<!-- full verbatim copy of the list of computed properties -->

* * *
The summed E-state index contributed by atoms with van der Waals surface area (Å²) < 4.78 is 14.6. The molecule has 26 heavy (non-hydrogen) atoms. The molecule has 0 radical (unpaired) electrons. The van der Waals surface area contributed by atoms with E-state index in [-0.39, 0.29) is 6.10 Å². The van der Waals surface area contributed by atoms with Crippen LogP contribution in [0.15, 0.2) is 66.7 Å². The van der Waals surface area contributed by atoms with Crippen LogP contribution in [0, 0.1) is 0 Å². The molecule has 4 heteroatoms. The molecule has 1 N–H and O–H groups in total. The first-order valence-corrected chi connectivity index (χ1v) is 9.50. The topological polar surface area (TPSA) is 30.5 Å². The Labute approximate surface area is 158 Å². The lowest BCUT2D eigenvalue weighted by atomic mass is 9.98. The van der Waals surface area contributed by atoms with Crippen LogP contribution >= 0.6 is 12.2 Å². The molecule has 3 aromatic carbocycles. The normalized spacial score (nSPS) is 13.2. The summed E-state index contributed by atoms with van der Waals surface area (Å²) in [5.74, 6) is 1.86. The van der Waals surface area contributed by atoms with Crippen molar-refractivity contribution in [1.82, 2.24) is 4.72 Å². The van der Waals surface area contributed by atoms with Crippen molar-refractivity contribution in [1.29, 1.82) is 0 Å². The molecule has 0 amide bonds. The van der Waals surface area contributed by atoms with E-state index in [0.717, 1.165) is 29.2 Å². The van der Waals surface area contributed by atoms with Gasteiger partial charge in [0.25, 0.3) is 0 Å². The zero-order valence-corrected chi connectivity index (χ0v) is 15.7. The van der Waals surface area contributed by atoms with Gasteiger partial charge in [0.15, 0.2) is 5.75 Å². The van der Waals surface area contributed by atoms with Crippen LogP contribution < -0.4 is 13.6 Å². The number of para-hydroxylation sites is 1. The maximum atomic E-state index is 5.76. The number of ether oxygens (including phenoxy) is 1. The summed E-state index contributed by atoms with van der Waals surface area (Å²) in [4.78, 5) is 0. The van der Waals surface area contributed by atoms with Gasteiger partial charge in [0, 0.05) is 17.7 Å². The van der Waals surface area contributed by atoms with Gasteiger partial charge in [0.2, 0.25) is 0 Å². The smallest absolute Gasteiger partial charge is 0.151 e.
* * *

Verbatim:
The summed E-state index contributed by atoms with van der Waals surface area (Å²) < 4.78 is 14.6. The molecule has 26 heavy (non-hydrogen) atoms. The molecule has 0 radical (unpaired) electrons. The van der Waals surface area contributed by atoms with E-state index in [-0.39, 0.29) is 6.10 Å². The van der Waals surface area contributed by atoms with Crippen LogP contribution in [0.15, 0.2) is 66.7 Å². The van der Waals surface area contributed by atoms with Crippen LogP contribution in [0, 0.1) is 0 Å². The molecule has 4 heteroatoms. The molecule has 1 N–H and O–H groups in total. The first-order valence-corrected chi connectivity index (χ1v) is 9.50. The topological polar surface area (TPSA) is 30.5 Å². The Labute approximate surface area is 158 Å². The lowest BCUT2D eigenvalue weighted by atomic mass is 9.98. The van der Waals surface area contributed by atoms with Crippen LogP contribution >= 0.6 is 12.2 Å². The molecule has 3 aromatic carbocycles. The normalized spacial score (nSPS) is 13.2. The summed E-state index contributed by atoms with van der Waals surface area (Å²) in [5.74, 6) is 1.86. The van der Waals surface area contributed by atoms with Crippen molar-refractivity contribution in [1.82, 2.24) is 4.72 Å². The van der Waals surface area contributed by atoms with Crippen molar-refractivity contribution in [1.29, 1.82) is 0 Å². The molecule has 0 amide bonds. The van der Waals surface area contributed by atoms with E-state index in [0.717, 1.165) is 29.2 Å². The van der Waals surface area contributed by atoms with Gasteiger partial charge in [0.25, 0.3) is 0 Å². The zero-order valence-corrected chi connectivity index (χ0v) is 15.7. The van der Waals surface area contributed by atoms with Gasteiger partial charge in [0.15, 0.2) is 5.75 Å². The van der Waals surface area contributed by atoms with Crippen LogP contribution < -0.4 is 13.6 Å². The number of para-hydroxylation sites is 1. The maximum atomic E-state index is 5.76. The number of ether oxygens (including phenoxy) is 1. The summed E-state index contributed by atoms with van der Waals surface area (Å²) in [4.78, 5) is 0. The van der Waals surface area contributed by atoms with Gasteiger partial charge in [0, 0.05) is 17.7 Å². The van der Waals surface area contributed by atoms with Gasteiger partial charge in [0.2, 0.25) is 0 Å². The smallest absolute Gasteiger partial charge is 0.151 e.